FIRST CALL™ AND THE ALCOHOL-INDUCED HANGOVER

Dr. Charles Cochran

According to a report prepared for the National Advisory Council on Alcohol Abuse and Alcoholism (NIAAA), 65% of the U.S. population consumes alcohol, with 29% consuming alcohol weekly and 3.9% consuming more than 5 drinks at least once per week . In 1986, 5.8 billion gallons of beer, 585.3 million gallons of wine, and 394.7 million gallons of spirits were sold in the U.S. . Most reports focus on the emotionally charged issues of alcohol’s involvement in automobile accidents, homicides, suicides, assaults, child abuse, health concerns, and premature death. Less traumatic, and often trivialized, is the alcohol-induced hangover. From a socio-economic perspective, however, the hangover has a big impact on related job absenteeism and poor performance. This absenteeism, lost wages, and decreased work productivity costs the U.S. $148 billion annually, which averages $2,000.00 per working adult per year . Interestingly, according to Dr. Jeffrey Wiese, although hangover is associated with alcoholism, most of this cost is incurred by the light-to-moderate drinker and not with the heavy drinker, as we would most likely think. Fifty-four percent of all alcohol-related problems in the workplace are caused by light drinkers, and 87% are caused by light-to-moderate drinkers . With this in mind, a product that had the ability to reduce or eliminate the hangover would have a major health and economic benefit throughout the United States.

The Alcohol-induced Hangover

The medical term for the hangover is Veisalgia. Kveis is Norwegian and is defined as uneasiness following debauchery. And, algia is Greek meaning pain. The hangover defined is having, at least, two of the following listed symptoms with sufficient severity to disrupt the performance of daily task and responsibilities (percentage of population experiencing each symptom): headache (66%), poor sense of overall well being (60%), diarrhea (36%), anorexia (21%), tremulousness (20%), fatigue (20%), and nausea (9%). Experimentally an alcohol dose of 1.5 - 1.75 gms/kg body weight (5 to 7 standard cocktails) will almost always produce hangover symptoms in those susceptible individuals .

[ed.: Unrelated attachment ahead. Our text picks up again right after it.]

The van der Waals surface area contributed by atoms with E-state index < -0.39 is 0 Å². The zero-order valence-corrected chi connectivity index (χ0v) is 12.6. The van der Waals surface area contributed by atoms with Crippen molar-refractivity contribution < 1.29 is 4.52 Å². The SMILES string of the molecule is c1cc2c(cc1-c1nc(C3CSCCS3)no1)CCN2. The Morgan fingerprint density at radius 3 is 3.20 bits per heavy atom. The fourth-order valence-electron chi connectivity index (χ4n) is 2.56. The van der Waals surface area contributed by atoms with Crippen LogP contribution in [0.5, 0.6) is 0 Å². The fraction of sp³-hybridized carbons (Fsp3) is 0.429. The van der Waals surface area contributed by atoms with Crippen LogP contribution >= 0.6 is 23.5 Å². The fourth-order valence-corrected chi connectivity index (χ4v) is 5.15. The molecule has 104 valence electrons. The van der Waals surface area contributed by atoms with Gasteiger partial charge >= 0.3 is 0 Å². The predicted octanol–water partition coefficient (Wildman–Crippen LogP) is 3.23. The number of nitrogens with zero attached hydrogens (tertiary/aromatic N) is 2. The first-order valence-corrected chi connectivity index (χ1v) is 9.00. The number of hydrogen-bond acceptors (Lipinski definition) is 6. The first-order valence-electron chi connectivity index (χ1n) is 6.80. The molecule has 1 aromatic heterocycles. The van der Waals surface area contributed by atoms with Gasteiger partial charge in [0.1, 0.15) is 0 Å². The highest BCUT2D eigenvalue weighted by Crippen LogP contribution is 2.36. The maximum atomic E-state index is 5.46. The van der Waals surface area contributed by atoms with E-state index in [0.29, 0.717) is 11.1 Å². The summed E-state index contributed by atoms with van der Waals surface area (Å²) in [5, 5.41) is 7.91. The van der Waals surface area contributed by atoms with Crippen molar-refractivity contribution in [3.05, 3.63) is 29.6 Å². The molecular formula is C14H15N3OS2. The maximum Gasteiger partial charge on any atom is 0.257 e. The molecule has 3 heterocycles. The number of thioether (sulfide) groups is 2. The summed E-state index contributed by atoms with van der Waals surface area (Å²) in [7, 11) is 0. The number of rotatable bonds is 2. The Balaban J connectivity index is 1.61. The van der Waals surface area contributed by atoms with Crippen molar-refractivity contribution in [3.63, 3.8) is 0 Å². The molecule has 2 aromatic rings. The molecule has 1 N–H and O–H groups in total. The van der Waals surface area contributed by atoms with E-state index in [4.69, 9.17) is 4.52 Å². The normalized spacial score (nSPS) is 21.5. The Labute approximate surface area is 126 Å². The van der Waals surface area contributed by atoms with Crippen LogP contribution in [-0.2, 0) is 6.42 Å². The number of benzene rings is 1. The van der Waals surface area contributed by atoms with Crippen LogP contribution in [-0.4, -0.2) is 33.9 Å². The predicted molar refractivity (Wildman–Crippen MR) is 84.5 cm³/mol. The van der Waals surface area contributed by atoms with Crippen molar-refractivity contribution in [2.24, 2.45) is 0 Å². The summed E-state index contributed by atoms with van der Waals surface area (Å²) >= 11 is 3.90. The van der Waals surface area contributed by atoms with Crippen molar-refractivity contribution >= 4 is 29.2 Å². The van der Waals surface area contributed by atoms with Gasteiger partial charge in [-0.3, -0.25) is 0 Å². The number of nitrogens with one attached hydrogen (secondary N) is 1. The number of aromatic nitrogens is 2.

Wouldn’t it be wonderful if the hangover were a result of dehydration as many of us thought when we first started drinking? Unfortunately preventing a hangover is much more complicated than just drinking lots of fluids along with our alcoholic beverages. Aside from dehydration, hangovers are a result of alterations in endocrine function, dysregulation of cytokine pathways, and proper elimination of toxins produced during alcohol preparation and normal liver metabolism.

Anti-diuretic hormone (ADH) is produced by the pituitary gland and causes the body to retain water. While drinking and during acute intoxication, ADH production is decreased and so we see an increase in urination resulting in dehydration. However, during the hangover phase, ADH production is increased causing a retention of body fluids resulting in puffiness in tissues for example in the face and around the eyes .

Other hormonal alterations include the adrenal cortex hormones, aldosterone and cortisol. Aldosterone helps regulate blood levels of sodium, chloride, and potassium. During drinking aldosterone levels decrease causing a decrease in sodium and an increase in potassium levels resulting in decreased blood volumes and a temporary decrease in blood pressure. However, during the hangover period aldosterone increases causing an increase in serum sodium levels and an increase in blood volumes and blood pressure. These electrolyte imbalances can be responsible for muscle weakness, fatigue, vomiting, and loss of appetite experienced during the hangover.

Cortisol is a regulator of fat, carbohydrate, and protein metabolism. It also works with aldosterone to balance electrolytes, and functions as an important anti-inflammatory. During times of hangover, cortisol causes an increase in blood sugar levels by converting amino acids into glucose in the liver known as gluconeogenesis. Increased blood sugar levels would cause in increase in insulin production and abnormal stress on pancreatic and liver function. Cortisol also decreases protein in skeletal muscles and causes a redistribution of body fat from the legs and arms to the trunk and shoulder blade regions of the body.

Next, rennin production, an enzyme produced by the kidneys and responsible for regulating blood pressure, is increased. Rennin acts on angiotensin to form a vasopressor substance known as angiotensin I. This causes an increase in blood pressure and an increase in heart rate and left ventricular ejection . This may be responsible for increases noted in mortality rates due to myocardial infarction during hangover periods.

Other important factors involved in the intensity and production of hangover symptoms include the production and elimination of toxins (conversion of ethanol into acetaldehyde and acetate in the liver) and the increased production of thromboxanes. Thromboxanes are products of fatty acid metabolism and are responsible for blood vessel constriction (raising blood pressure), blood platelets sticking together (increase in clot formation), and decreases of natural killer cells (decreased immunity). An increase in thromboxane-B2 during the hangover has also been found to cause symptoms similar to those in a viral infection, including nausea, headache, and diarrhea .